By Brandon Penny | Jan. 23, 2016, 2:09 a.m. (ET)
Max Aaron reacts to his score after competing in the men's short program at the 2016 Prudential U.S. Figure Skating Championships on Jan. 22, 2016 at Xcel Energy Center in St. Paul, Minn.


ST. PAUL, Minn. -- Max Aaron thought he was done with skating last year. After placing fifth at the U.S. championships, he nearly quit the sport, saying he was tired of finishing off the podium and failing to compete as well as he trains.

One year later, Aaron finished first in the men’s short program at the 2016 Prudential U.S. Figure Skating Championships Friday night in St. Paul, Minnesota. Skating to “Nessun Dorma” by Pavarotti, Aaron scored 91.83, which was the fourth-best score ever awarded to a men’s short program at the U.S. championships.

“Tonight was a good fight,” Aaron said. “Nothing really went smooth. But I’ve been working my process and every time I step on the ice I’m going to give it 100 percent and do whatever I can to get the program as clean as possible while performing as big as I can.”

After missing the world championships team last year, Aaron took a step back, evaluated what he wanted to change about himself, and began to work with a United States Olympic Committee sport psychologist and coach Tom Zakrasjek on a new mental approach.

“Ever since I decided to continue in the sport, I will do whatever it takes to be the best figure skater I can be,” Aaron, 23, said. “I had my struggles, but I’m doing whatever it takes to be an artist, to be the best technical jumper I can be, and nothing’s easy about that, but I’m doing whatever I can to be the best.”

Aaron’s return to the form the country last saw of him three years ago – when he was the surprise winner at the 2013 U.S. championships – began at Skate America in October, when Aaron became the first U.S. man to win the event since Evan Lysacek in 2009.

“I felt like I got lost along the way after feeling the pressure of being under the lights and representing my country at a world level,” Aaron said at the time. “I feel like now I’m getting back to myself and wrapping my head around that. I’m learning how to up my mental game, up my components. I want to become a different skater. I want to be one that’s reliable and one who can win some medals for the U.S.”

Aaron was followed by Ross Miner, who earned 90.90 points, and reigning silver medalist Adam Rippon, who totaled 88.01.

Miner, 24, is seeking his first U.S. medal in three years, after finishing seventh in 2015 and sixth in 2015.

Rippon, meanwhile, is eager to improve upon his silver medal from last year.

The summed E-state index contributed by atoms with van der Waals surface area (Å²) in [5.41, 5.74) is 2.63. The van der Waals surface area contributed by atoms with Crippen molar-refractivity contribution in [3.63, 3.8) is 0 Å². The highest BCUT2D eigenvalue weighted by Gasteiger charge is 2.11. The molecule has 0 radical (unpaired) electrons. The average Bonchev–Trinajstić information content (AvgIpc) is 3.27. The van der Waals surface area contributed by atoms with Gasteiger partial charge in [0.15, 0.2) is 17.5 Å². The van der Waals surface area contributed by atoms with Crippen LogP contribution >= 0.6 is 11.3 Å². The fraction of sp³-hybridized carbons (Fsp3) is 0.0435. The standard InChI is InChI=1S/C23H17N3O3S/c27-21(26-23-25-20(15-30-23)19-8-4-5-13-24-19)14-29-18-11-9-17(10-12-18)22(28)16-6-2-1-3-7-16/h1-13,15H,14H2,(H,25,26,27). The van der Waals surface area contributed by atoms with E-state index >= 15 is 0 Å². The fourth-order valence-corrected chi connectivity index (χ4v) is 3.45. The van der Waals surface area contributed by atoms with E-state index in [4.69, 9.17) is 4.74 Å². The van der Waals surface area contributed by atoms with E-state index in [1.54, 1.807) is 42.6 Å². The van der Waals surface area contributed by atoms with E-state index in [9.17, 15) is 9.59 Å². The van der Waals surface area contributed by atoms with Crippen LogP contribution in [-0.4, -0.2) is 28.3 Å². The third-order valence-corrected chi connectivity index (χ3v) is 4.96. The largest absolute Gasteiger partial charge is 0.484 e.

“I felt a little off on the (triple) Lutz and I told myself that I will stop the program, go to the top of the Xcel Center and ‘Titanic’ myself off the building if I don’t rotate this next toe,” Rippon said after his short program. “So, I didn’t do that, and after that I just let the training take over. I got a little ahead of myself but I put myself right where I want to be heading into the free program, within three or four points of the lead. I know I can nail a great free program. I did it last year. It’s what I’ve been training at home, and I’m ready to do that.”

Just out of the top three was 16-year-old Nathan Chen, who made history as the first man to land two quadruple jumps in a short program at the U.S. championships. Chen scored 86.33 points.

“I skate with Nathan every day and he tries four quads in a program, he tries three, he does two in a short,” said Rippon. “I’m 26 and he’s 16. I use that to my advantage where I’m going to let him do that, but at this point in my career, I know that I can spin better, I know that I can skate faster. I think we push each other. I think Nathan is an incredible skater; I think he is the future. Right now, I think we want to be the present.”

As those four men battle in St. Paul for the three available spots at the 2016 World Figure Skating Championships, reigning U.S. champ Jason Brown, who is out as he heals from a back strain, filed a petition for a spot on the world team, according to U.S. Figure Skating.

“I think Jason will be well enough, and I think he will be well trained by then,” said Brown’s coach Kori Ade, according to icenetwork.com. “We have two months. He will be back on the ice next week, so if all goes well and he continues to progress without pain, I don't see why he can't be ready for worlds.”

The world team will be determined Sunday evening, following the men’s free skate.